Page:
Planning is a fundamental part of supply chains, and while I have had some customers on the podcast who refer to their use of planning, I haven't had an episode dedicated to the topic of planning, and how it is needing to go more realtime in these disrupted times.
Consequently, I invited David Vallejo (@SAPVallejo on Twitter) to come on the podcast to have a deep dive into planning - where it is today, and how the requirements to be more nimble means supply chain planning is rapidly needing to go to cloud, and integrate with other functions, and organisations.
This new vision of planning is called Synchronised Planning - and you heard about it here first folks ;)
David and I had a great chat, and as ever, I learned loads. I hope you did too
If you have any comments/suggestions or questions for the podcast - feel free to leave me a voice message over on my SpeakPipe page or just send it to me as a direct message on Twitter/LinkedIn. Audio messages will get played (unless you specifically ask me not to).
For more information, do check out the 2020 global research study "How to drive agility and productivity in Manufacturing with Industry 4.0"
And if you want to know more about any of SAP's Digital Supply Chain solutions, head on over to www.sap.com/digitalsupplychain and if you liked this show, please don't forget to rate and/or review it. It makes a big difference to help new people discover it. Thanks.
And remember, stay healthy, stay safe, stay sane!
My trading partner comes to the planning table, if you will, just like an internal stakeholder. So that synchronises that aspect, which used to be kind of arm's length away. I may share a spreadsheet over email and then wait for response in a in a week. That doesn't work anymore. It needs to be real time.Tom Raftery:
Good morning, good afternoon or good evening wherever you are in the world. This is the Digital Supply chain podcast. The number one podcast focussing on the digitisation of Supply chain. And I'm your host, Global vice president of SAP. Tom Raftery. Hi, everyone, welcome to the Digital Supply chain podcast. My name is Tom Raftery with SAP and my special guest on the show today is David. David, welcome back. Would you like to introduce yourself?David Vallejo:
Thank you so much, Tom, for having me. Yes. David Vallejo here, I lead solution management and go to market for all of our Supply chain planning solutions at SAP, namely integrated business planning, which is a very exciting innovation to rethink and innovate supply chain planning in the cloud. So I'm happy to be on your show. Thank you.Tom Raftery:
Thanks, David. Just for because we've we've had a couple of conversations about this before and about supply chain planning in particular. And it's a very grey area for me. So just I know everyone else listening to the show knows exactly what you're talking about. But just for me. Can you tell me what's the function of planning in a supply chain?David Vallejo:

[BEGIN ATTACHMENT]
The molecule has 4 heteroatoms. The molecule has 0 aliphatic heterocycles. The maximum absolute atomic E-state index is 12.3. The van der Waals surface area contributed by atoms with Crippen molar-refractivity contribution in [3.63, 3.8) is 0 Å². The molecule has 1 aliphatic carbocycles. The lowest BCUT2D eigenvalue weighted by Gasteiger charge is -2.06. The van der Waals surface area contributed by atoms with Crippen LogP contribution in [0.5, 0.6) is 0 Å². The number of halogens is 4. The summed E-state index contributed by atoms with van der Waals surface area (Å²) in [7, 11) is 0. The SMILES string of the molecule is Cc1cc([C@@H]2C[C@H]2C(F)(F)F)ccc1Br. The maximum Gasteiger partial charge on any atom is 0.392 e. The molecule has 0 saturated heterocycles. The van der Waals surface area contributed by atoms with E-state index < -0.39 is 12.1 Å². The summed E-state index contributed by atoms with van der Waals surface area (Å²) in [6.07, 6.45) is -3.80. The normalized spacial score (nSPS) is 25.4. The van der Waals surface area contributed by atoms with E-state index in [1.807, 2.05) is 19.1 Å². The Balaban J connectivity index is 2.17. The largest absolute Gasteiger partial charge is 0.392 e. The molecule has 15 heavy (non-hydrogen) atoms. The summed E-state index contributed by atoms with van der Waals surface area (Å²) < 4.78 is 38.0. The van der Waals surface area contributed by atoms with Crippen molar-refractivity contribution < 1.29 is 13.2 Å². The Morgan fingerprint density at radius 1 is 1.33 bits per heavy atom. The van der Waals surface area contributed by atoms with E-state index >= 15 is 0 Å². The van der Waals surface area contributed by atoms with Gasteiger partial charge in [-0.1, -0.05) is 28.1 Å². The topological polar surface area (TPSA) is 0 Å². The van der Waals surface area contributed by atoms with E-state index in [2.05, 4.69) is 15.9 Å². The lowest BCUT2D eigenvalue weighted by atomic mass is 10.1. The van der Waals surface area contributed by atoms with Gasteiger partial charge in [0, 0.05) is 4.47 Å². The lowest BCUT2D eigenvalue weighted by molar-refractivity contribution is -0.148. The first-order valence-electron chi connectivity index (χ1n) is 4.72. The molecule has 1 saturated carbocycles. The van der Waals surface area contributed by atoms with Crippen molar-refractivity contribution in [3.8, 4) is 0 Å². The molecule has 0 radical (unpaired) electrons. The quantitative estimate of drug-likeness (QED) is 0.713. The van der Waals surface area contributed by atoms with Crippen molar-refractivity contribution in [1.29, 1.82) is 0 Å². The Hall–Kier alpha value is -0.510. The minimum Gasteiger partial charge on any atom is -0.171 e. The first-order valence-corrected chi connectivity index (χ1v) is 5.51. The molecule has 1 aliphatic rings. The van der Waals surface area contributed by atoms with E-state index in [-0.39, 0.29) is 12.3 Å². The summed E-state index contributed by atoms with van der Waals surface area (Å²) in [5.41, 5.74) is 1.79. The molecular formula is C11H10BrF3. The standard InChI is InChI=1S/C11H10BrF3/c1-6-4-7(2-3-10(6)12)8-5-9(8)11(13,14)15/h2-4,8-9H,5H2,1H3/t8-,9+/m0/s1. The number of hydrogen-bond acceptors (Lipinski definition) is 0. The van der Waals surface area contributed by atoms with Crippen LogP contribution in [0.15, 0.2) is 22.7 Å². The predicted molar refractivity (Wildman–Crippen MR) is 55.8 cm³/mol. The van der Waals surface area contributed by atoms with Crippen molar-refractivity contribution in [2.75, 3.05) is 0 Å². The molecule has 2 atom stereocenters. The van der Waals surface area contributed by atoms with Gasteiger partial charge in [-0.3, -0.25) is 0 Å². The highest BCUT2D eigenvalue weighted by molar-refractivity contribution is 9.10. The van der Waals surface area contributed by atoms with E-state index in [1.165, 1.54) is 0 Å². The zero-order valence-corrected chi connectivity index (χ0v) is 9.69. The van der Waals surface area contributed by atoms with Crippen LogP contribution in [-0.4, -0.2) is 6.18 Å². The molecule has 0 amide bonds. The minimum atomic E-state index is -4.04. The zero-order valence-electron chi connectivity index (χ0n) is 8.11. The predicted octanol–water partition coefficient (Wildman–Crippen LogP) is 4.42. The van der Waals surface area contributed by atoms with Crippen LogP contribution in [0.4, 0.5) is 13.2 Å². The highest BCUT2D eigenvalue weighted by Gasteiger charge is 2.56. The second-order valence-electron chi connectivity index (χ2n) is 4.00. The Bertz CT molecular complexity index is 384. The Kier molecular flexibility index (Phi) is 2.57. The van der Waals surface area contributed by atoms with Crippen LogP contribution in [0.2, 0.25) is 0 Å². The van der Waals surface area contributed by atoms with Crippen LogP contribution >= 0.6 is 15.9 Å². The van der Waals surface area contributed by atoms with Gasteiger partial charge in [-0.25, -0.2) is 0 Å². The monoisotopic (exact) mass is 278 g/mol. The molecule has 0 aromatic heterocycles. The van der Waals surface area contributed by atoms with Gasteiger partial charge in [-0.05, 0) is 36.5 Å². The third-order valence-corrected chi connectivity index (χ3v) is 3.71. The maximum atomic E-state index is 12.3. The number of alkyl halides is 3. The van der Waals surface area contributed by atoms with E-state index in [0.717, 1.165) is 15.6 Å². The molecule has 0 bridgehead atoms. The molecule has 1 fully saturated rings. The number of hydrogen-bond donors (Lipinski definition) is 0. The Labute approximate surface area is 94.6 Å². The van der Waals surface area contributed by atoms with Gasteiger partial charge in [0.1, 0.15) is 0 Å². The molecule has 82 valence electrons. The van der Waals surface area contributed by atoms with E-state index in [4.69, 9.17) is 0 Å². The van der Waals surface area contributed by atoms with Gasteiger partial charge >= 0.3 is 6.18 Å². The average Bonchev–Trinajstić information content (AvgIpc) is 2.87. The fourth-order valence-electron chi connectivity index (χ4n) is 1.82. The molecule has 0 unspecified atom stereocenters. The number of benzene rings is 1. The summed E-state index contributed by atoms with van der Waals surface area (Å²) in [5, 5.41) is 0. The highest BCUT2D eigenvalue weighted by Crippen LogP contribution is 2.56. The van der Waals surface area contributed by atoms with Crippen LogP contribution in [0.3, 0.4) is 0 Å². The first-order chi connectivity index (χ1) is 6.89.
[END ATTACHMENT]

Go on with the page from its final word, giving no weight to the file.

Yeah. So, so very interesting, because I think it has a long history and it has also evolved over over the years. Fundamentally, what Supply chain planning does is essentially connecting what I'm seeing as demand out there in the market and connect it to all the resources required to service that demand. So it goes back to to like the 70s or even back into the 60s, whereas things like mature requirements planning were were invented, which became then eventually part of of ERP. And since then, it has evolved into a very integrated environment that is not just looking at the logistics aspect of connecting the demand to what needs to be produced, what needs to be procured, but also integrating it with the finance perspective. What investments are unnecessary? How does that look like with, from a revenue perspective, working capital perspective and then on all the different dimensions of supply chain planning, adding machine enabled capabilities, for example, to do a better view of my demand plan, using statistical methods, removing essentially that human bias. What have I sold in the past, projecting that into the future, using techniques like different optimisation and hueristic to increase the efficiency of my production resources of the material that I'm buying. Because what is really, really expensive is inventory that is inserted into the supply chain that is not needed. So an integrated supply chain planning brings all of these things essentially together. And so we're very excited to have a lot of companies around the world adopting these solutions to essentially mature their supply chain planning discipline.Tom Raftery:
OK, I think I got that. So for, let's say, a toilet paper company, the signal of a an imminent lockdown might be a something that they put into their planning to say "Oops, there's going to be a spike in demand. We better start buying up more recycled paper" or change to, you know, say instead of selling to hotels, maybe start selling to grocery stores or something like that.David Vallejo: